The rise of new publications like IBT [International Business Times] illustrates the reality that the public still wants and needs news. Indeed, the global hunger for real news, useful filters and helpful analysis is growing. What isn’t growing is the desire to read the bloviating, self-indulgent prose of dozens of highly paid, self-important windbags who tweak the conventional wisdom week after week under the illusion that they are making some kind of contribution to public life.This is from the pretty interesting blog Via Meadia. An awful lot of music journalism is similar to this, though I would rather describe it as know-nothing commentary masquerading as all-knowing. Wired provides us with some good examples. Here is how one piece of music is described:
“Stick Freighter” starts out with that cheesy, fruity muzak repetitive funk strut, and then tosses in the burbling video game effects from before there were video games — the corny feel good crescendos counterpointed with anticlimactic cutesy spits, followed by an incongruous, fiery rock solo.I'm dying to know, was it cheesy or fruity? And what is the exact difference? Something to do with the rhythmic articulations, maybe? What did burbling video game effects sound like before there were video games? Was it banjos? How is a corny feel good crescendo different from a non-corny feel good crescendo? My favorite bit is where he uses the musical technical term "counterpoint", but as a metaphor in a paragraph attempting to describe music! And I don't think I even want to know what an anticlimactic cutesy spit is...
The writer seems to actually believe he said something, but all I see here is meaningless word diarrhea. Take the sequence "cheesy, fruity muzak repetitive funk strut". Jamming all those words together may look like it has meaning, but any actual significance is wiped out by the conflicting senses of the words. I know what muzak is and possibly what funk is, but putting them together just makes no sense. And that is just two out of the six words strung together.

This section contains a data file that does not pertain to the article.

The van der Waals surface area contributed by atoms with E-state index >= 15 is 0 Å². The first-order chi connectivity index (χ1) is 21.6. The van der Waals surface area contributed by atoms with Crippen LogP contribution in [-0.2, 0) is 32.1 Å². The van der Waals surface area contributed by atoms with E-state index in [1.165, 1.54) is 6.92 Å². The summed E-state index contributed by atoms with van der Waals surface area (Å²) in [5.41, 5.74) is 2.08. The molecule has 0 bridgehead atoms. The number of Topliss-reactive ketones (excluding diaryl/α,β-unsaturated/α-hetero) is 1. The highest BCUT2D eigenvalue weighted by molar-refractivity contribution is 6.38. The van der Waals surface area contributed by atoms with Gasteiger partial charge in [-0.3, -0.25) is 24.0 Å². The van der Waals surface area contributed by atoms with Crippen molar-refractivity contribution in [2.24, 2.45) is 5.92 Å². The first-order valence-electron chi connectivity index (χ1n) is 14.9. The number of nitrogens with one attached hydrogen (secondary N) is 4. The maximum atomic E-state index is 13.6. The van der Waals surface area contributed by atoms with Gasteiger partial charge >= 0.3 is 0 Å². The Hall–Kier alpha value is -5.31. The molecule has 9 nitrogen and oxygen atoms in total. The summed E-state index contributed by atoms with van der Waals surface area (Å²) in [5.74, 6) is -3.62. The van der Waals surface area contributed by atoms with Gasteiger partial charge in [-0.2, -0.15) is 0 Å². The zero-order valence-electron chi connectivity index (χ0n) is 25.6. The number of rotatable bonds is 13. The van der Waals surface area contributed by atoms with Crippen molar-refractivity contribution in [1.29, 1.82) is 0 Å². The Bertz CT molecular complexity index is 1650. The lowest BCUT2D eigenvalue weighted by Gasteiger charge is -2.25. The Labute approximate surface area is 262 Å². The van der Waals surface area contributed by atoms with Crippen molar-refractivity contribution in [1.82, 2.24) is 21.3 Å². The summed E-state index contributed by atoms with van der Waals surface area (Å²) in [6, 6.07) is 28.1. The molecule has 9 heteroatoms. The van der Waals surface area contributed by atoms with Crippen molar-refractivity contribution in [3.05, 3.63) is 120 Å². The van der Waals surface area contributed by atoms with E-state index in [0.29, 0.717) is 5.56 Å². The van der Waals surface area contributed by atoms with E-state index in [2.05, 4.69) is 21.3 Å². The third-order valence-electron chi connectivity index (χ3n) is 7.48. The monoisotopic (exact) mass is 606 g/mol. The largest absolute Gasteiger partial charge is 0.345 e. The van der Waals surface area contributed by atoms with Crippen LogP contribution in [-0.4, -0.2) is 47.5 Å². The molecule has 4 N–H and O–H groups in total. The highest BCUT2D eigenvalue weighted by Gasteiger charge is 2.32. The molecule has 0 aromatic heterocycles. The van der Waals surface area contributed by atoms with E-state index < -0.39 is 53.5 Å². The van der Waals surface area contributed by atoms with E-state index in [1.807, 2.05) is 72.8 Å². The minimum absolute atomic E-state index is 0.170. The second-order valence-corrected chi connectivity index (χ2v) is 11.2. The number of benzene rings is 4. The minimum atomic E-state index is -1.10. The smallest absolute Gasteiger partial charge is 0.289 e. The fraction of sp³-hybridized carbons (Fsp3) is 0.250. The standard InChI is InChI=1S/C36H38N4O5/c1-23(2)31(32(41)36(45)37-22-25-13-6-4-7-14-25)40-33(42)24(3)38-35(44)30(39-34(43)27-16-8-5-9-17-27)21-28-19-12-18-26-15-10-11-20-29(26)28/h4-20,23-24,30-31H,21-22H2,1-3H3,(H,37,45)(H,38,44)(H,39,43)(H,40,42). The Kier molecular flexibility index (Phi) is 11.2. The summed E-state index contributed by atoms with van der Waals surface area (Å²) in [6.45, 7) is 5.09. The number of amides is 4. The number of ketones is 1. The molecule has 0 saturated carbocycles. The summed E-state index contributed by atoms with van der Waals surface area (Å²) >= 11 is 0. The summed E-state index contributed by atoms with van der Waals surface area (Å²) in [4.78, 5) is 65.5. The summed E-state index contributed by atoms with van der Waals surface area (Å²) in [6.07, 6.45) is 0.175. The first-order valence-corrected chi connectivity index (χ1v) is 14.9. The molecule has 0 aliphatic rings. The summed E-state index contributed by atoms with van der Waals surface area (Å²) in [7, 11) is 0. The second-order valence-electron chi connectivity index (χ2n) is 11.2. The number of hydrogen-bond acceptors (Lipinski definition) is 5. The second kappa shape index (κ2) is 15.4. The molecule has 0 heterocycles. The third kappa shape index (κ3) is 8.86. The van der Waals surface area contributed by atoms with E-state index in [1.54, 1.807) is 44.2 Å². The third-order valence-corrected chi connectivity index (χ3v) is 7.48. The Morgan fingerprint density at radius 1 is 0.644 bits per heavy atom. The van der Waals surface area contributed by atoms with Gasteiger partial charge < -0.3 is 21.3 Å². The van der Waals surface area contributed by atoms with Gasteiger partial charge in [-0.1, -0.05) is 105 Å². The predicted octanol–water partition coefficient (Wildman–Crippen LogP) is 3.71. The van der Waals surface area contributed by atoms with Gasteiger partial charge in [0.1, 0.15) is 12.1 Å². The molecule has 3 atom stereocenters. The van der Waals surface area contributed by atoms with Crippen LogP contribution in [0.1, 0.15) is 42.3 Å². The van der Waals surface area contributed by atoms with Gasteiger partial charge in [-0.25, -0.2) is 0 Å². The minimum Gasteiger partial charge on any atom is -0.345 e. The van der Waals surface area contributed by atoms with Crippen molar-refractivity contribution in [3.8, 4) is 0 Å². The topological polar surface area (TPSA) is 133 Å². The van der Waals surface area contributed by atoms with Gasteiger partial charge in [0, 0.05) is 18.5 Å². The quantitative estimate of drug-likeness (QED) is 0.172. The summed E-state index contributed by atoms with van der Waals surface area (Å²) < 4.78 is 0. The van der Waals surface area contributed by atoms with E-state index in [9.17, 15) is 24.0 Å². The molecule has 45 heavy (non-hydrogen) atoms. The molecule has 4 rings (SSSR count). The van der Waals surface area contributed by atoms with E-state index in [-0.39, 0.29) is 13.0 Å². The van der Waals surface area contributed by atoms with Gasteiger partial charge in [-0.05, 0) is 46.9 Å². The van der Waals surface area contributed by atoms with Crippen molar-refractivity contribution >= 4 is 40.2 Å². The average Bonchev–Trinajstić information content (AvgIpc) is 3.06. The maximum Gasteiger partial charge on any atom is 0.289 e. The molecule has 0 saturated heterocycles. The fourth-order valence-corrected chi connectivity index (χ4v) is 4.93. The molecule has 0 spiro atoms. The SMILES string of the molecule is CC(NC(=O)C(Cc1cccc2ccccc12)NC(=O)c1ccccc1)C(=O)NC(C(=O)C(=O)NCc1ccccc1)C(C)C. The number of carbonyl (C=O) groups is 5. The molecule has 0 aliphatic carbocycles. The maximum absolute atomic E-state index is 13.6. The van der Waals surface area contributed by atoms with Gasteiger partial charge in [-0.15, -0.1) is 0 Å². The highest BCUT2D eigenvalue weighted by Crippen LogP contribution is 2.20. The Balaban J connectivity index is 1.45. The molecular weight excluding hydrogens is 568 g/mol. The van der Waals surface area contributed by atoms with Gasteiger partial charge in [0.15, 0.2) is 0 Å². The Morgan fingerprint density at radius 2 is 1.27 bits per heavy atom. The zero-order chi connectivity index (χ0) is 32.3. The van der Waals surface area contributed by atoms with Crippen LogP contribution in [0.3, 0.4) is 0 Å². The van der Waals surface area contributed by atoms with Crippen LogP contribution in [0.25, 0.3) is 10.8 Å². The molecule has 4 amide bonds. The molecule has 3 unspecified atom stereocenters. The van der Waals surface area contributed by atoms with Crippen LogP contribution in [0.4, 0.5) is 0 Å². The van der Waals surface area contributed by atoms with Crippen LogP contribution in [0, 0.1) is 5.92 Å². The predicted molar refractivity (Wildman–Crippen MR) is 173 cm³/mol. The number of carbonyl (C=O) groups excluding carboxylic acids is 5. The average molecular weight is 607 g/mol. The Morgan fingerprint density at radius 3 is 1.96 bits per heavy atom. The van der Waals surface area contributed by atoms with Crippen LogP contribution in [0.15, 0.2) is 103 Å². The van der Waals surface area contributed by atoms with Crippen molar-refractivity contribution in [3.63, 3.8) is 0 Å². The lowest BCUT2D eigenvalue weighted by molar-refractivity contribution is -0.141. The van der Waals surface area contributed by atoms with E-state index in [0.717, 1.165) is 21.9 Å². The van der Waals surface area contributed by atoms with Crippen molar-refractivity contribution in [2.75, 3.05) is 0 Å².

Kinda makes you long for "bloviating, self-indulgent prose" doesn't it?
We don't have to look far for another example. Also from Wired is the article "Gangnam Style is One Year Old, And Music is Forever Different." I think that counts as bloviating! Here is how the article concludes:
Psy isn’t the first YouTube star (and it’s worth noting he was massive in his home country before Americans discovered him) but he’s emblematic of how completely things have changed. And while sure, there’s some marketing weasel in Los Angeles right now trying to figure out how to emulate Psy’s success, the future of music distribution is you. That future has been a long time coming. But one look at Gangnam’s numbers, and it’s massively evident that it is here.Yes, and Valentina Lisitsa is a classical YouTube star as well. But I had just about managed to have "Gangnam Style" fade from my consciousness when the article reminds me of it again. Musically, the nearest equivalent to "Gangnam Style" might be the 1966 novelty song "I Love Onions" by Susan Christie.
And wow, that one sure changed music forever, didn't it?